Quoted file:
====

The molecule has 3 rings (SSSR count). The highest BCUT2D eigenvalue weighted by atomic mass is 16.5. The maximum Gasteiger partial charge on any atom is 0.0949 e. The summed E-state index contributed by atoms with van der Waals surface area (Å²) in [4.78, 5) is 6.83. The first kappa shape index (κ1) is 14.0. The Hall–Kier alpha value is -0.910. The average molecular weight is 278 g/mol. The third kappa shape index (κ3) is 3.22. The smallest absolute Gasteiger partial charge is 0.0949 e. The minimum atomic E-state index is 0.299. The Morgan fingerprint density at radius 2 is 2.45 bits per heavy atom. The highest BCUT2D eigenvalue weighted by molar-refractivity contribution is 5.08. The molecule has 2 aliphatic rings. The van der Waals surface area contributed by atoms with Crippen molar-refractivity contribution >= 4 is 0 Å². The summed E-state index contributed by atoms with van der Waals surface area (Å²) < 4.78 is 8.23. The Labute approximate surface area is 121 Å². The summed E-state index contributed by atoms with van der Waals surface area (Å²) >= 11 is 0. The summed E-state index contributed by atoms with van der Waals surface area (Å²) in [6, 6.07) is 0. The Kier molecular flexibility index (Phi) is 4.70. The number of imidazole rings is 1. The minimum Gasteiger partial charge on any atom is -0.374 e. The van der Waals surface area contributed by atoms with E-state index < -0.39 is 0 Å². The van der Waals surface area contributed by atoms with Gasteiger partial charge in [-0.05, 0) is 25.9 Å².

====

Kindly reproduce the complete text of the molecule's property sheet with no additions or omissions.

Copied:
The molecule has 3 rings (SSSR count). The highest BCUT2D eigenvalue weighted by atomic mass is 16.5. The maximum Gasteiger partial charge on any atom is 0.0949 e. The summed E-state index contributed by atoms with van der Waals surface area (Å²) in [4.78, 5) is 6.83. The first kappa shape index (κ1) is 14.0. The Hall–Kier alpha value is -0.910. The average molecular weight is 278 g/mol. The third kappa shape index (κ3) is 3.22. The smallest absolute Gasteiger partial charge is 0.0949 e. The minimum atomic E-state index is 0.299. The Morgan fingerprint density at radius 2 is 2.45 bits per heavy atom. The highest BCUT2D eigenvalue weighted by molar-refractivity contribution is 5.08. The molecule has 2 aliphatic rings. The van der Waals surface area contributed by atoms with Crippen molar-refractivity contribution >= 4 is 0 Å². The summed E-state index contributed by atoms with van der Waals surface area (Å²) < 4.78 is 8.23. The Labute approximate surface area is 121 Å². The summed E-state index contributed by atoms with van der Waals surface area (Å²) >= 11 is 0. The summed E-state index contributed by atoms with van der Waals surface area (Å²) in [6, 6.07) is 0. The Kier molecular flexibility index (Phi) is 4.70. The number of imidazole rings is 1. The minimum Gasteiger partial charge on any atom is -0.374 e. The van der Waals surface area contributed by atoms with E-state index < -0.39 is 0 Å². The van der Waals surface area contributed by atoms with Gasteiger partial charge in [-0.05, 0) is 25.9 Å².